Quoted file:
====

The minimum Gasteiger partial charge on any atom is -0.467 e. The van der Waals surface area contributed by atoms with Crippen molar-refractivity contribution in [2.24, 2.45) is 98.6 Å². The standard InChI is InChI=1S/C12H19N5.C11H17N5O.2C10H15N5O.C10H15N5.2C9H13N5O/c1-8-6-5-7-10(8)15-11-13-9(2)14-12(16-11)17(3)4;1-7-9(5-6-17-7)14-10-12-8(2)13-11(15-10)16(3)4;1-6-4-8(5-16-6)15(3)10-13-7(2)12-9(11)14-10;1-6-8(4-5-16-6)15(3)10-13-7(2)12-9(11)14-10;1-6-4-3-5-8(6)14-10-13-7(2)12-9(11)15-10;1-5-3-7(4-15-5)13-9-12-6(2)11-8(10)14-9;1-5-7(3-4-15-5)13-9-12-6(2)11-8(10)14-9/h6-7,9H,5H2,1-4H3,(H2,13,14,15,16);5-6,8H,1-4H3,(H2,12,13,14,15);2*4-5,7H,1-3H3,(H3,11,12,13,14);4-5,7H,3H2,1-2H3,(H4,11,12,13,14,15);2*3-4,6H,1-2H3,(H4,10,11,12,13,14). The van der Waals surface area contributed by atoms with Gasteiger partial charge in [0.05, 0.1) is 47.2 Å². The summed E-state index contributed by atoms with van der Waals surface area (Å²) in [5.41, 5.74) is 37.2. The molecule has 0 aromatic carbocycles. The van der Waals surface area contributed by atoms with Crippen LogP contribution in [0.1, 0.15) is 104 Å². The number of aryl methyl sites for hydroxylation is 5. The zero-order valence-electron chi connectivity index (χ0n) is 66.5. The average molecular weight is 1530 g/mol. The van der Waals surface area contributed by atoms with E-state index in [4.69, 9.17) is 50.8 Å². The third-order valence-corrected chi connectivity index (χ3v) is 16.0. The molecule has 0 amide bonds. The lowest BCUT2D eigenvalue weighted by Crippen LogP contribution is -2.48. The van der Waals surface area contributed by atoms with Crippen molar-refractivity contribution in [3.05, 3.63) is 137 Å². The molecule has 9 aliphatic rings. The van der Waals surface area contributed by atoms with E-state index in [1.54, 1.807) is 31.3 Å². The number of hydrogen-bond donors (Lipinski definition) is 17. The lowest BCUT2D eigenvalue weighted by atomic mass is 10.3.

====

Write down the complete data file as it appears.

The minimum Gasteiger partial charge on any atom is -0.467 e. The van der Waals surface area contributed by atoms with Crippen molar-refractivity contribution in [2.24, 2.45) is 98.6 Å². The standard InChI is InChI=1S/C12H19N5.C11H17N5O.2C10H15N5O.C10H15N5.2C9H13N5O/c1-8-6-5-7-10(8)15-11-13-9(2)14-12(16-11)17(3)4;1-7-9(5-6-17-7)14-10-12-8(2)13-11(15-10)16(3)4;1-6-4-8(5-16-6)15(3)10-13-7(2)12-9(11)14-10;1-6-8(4-5-16-6)15(3)10-13-7(2)12-9(11)14-10;1-6-4-3-5-8(6)14-10-13-7(2)12-9(11)15-10;1-5-3-7(4-15-5)13-9-12-6(2)11-8(10)14-9;1-5-7(3-4-15-5)13-9-12-6(2)11-8(10)14-9/h6-7,9H,5H2,1-4H3,(H2,13,14,15,16);5-6,8H,1-4H3,(H2,12,13,14,15);2*4-5,7H,1-3H3,(H3,11,12,13,14);4-5,7H,3H2,1-2H3,(H4,11,12,13,14,15);2*3-4,6H,1-2H3,(H4,10,11,12,13,14). The van der Waals surface area contributed by atoms with Gasteiger partial charge in [0.05, 0.1) is 47.2 Å². The summed E-state index contributed by atoms with van der Waals surface area (Å²) in [5.41, 5.74) is 37.2. The molecule has 0 aromatic carbocycles. The van der Waals surface area contributed by atoms with Crippen LogP contribution in [0.1, 0.15) is 104 Å². The number of aryl methyl sites for hydroxylation is 5. The zero-order valence-electron chi connectivity index (χ0n) is 66.5. The average molecular weight is 1530 g/mol. The van der Waals surface area contributed by atoms with E-state index in [4.69, 9.17) is 50.8 Å². The third-order valence-corrected chi connectivity index (χ3v) is 16.0. The molecule has 0 amide bonds. The lowest BCUT2D eigenvalue weighted by Crippen LogP contribution is -2.48. The van der Waals surface area contributed by atoms with Crippen molar-refractivity contribution in [3.05, 3.63) is 137 Å². The molecule has 9 aliphatic rings. The van der Waals surface area contributed by atoms with E-state index in [1.54, 1.807) is 31.3 Å². The number of hydrogen-bond donors (Lipinski definition) is 17. The lowest BCUT2D eigenvalue weighted by atomic mass is 10.3.